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Chapter 3. Component usage

3.1. VFS-enabled Application Contexts
3.2. The JBoss custom namespace
3.2.1. Accessing the default JBoss MBean Server
3.2.2. JCA/JMS support beans
3.3. Load-time weaving
3.4. The Spring Deployer
3.4.1. JBoss + Spring + EJB 3.0 Integration
3.4.2. Spring Deployer Installation
3.4.3. Spring deployments
3.4.4. Deployment
3.4.5. Defining the JNDI name
3.4.6. Parent Bean factories
3.4.7. Injection into EJBs

This chapter details how to use each of the components included in Snowdrop.

The snowdrop-vfs.jar library supports resource scanning in the JBoss Virtual File System (VFS). It must be included in Spring-based applications that use classpath and resource scanning.

When the Spring framework performs resource scanning, it assumes that resources are either from a directory or a packaged JAR, and treats any URLs it encounters accordingly.

This assumption is not correct for the JBoss VFS, so Snowdrop provides a different underlying resource resolution mechanism by amending the functionality of the PathMatchingResourcePatternResolver.

This is done by using one of two ApplicationContext implementations provided by snowdrop-vfs.jar:

In many cases, the VFSClassPathXmlApplicationContext is instantiated on its own, using something like:

ApplicationContext context = 
new VFSClassPathXmlApplicationContext("classpath:/context-definition-file.xml");

The XmlWebApplicationContext is not instantiated directly. Instead, it is bootstrapped by either the ContextLoaderListener or the DispatcherServlet. Both classes have configuration options that allow users to replace the default application context type with a custom application context type.

To change the type of application context created by the ContextLoaderListener, add the contextClass parameter as shown in the following example code:


To change the type of application context created by the DispatcherServlet, use the same contextClass parameter on the DispatcherServlet definition as shown:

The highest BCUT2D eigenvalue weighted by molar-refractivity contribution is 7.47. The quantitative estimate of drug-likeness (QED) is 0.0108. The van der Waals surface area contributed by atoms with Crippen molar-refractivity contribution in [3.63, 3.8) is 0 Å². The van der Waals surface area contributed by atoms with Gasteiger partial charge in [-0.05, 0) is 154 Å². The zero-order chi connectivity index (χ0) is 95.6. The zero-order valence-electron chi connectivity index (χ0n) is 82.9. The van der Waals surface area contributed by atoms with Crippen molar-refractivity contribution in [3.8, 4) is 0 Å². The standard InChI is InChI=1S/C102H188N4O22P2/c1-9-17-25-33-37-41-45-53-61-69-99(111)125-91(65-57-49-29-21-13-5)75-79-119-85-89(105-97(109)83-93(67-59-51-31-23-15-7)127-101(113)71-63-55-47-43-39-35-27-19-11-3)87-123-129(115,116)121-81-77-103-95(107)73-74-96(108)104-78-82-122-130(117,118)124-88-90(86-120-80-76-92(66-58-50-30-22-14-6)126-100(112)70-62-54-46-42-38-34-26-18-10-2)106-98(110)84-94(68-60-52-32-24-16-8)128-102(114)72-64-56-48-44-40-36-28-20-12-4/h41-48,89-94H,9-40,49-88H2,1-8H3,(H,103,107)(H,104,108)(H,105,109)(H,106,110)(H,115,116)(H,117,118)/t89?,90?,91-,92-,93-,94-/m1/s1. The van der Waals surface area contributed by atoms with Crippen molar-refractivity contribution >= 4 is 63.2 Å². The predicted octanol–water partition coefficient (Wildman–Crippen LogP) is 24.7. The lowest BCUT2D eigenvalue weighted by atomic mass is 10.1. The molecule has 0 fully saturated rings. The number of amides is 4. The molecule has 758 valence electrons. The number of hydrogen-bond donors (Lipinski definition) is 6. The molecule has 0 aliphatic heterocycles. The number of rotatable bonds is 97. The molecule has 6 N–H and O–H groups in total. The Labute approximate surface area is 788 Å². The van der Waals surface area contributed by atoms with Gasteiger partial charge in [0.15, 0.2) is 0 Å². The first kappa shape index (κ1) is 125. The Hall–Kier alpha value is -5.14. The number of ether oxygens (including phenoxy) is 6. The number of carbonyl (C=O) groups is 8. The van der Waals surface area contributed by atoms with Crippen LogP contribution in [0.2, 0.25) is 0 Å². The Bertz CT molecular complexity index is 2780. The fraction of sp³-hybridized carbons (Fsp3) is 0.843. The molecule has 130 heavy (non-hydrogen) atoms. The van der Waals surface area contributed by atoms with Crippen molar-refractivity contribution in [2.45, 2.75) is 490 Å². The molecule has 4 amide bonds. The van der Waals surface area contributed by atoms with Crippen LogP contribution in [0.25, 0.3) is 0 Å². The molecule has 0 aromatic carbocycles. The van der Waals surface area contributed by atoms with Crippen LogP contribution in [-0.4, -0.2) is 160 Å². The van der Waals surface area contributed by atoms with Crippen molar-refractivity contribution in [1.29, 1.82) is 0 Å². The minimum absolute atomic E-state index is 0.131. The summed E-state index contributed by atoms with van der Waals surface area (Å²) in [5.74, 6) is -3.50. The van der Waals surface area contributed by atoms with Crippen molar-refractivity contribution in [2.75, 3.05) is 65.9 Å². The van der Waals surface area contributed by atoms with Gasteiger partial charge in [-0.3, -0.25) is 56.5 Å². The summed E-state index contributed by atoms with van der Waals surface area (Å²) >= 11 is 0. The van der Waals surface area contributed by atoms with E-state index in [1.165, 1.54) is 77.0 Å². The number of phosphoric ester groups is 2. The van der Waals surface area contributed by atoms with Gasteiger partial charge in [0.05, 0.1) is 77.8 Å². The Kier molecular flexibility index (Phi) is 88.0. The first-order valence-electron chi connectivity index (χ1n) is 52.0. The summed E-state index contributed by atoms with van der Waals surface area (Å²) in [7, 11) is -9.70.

Starting with version 1.2, Snowdrop includes a custom Spring namespace for JBoss AS. The goals of this custom namespace is to simplify the development of Spring applications that run on JBoss, by reducing the amount of proprietary code and improving portability.

The amount of proprietary code is reduced because of replacing bean definitions that include references to specific JBoss classes with namespace-based constructs. All the knowledge about the proprietary classes is encapsulated in the namespace handlers.

The applications are more portable because certain proprietary classes may change when upgrading to a different version of the application server. In such cases, the runtime will be detected automatically by Snowdrop which will set up beans using the classes that are appropriate for that specific runtime.

The custom namespace can be set up as follows:

<beans xmlns="http://www.springframework.org/schema/beans"
       xsi:schemaLocation="http://www.springframework.org/schema/beans http://www.springframework.org/schema/beans/spring-beans.xsd
       http://www.jboss.org/schema/snowdrop http://www.jboss.org/schema/snowdrop/snowdrop.xsd">

Load-time weaving support is provided by the snowdrop-weaving.jar library.

To perform load-time weaving for the application classes in Spring (either for using load-time support for AspectJ or for JPA support), the Spring framework needs to install its own transformers in the classloader. For JBoss Enterprise Application Platform, JBoss Enterprise Web Platform and JBoss Enterprise Web Server, a classloader-specific LoadTimeWeaver is necessary.

Define the JBossLoadTimeWeaver in the Spring application context as shown here:

<context:load-time-weaver weaver-class="org.jboss.instrument.classloading.JBossLoadTimeWeaver"/>

The Spring deployer allows you to bootstrap a Spring application context, bind it in JNDI, and use it to provide Spring-configured business object instances.

To install the Snowdrop Deployment subsystem, unzip the jboss-spring-subsystem-as7.zip file. Create the subsystem and Spring modules in JBoss AS7 by copying the contents of the module-deployer folder and one of the module-spring-2.5 or spring-3 folders in the $JBOSS_HOME/modules directory of your JBoss Application Server installation.

The above step will create two modules inside JBoss AS7:

If you are using the distribution without dependencies, or you wish to create your own version of the Spring module, then create a $JBOSS_HOME/modules/org/springframework/spring/main directory and copy one of the two module.xml files (from either the module-spring-2.5 or the module-spring-3 directory of the distribution and copy one of the following sets of files from the corresponding Spring distribution (either Spring 2.5.6.SEC03 or Spring 3.0.6.RELEASE).

For Spring 2.5:

For Spring 3:

The final step in the installation is to change $JBOSS_HOME/standalone/configuration/standalone.xml by including <extension module="org.jboss.snowdrop"/> inside the <extensions> element, as well as including <subsystem xmlns="urn:jboss:domain:snowdrop:1.0"/> inside the <profile> element.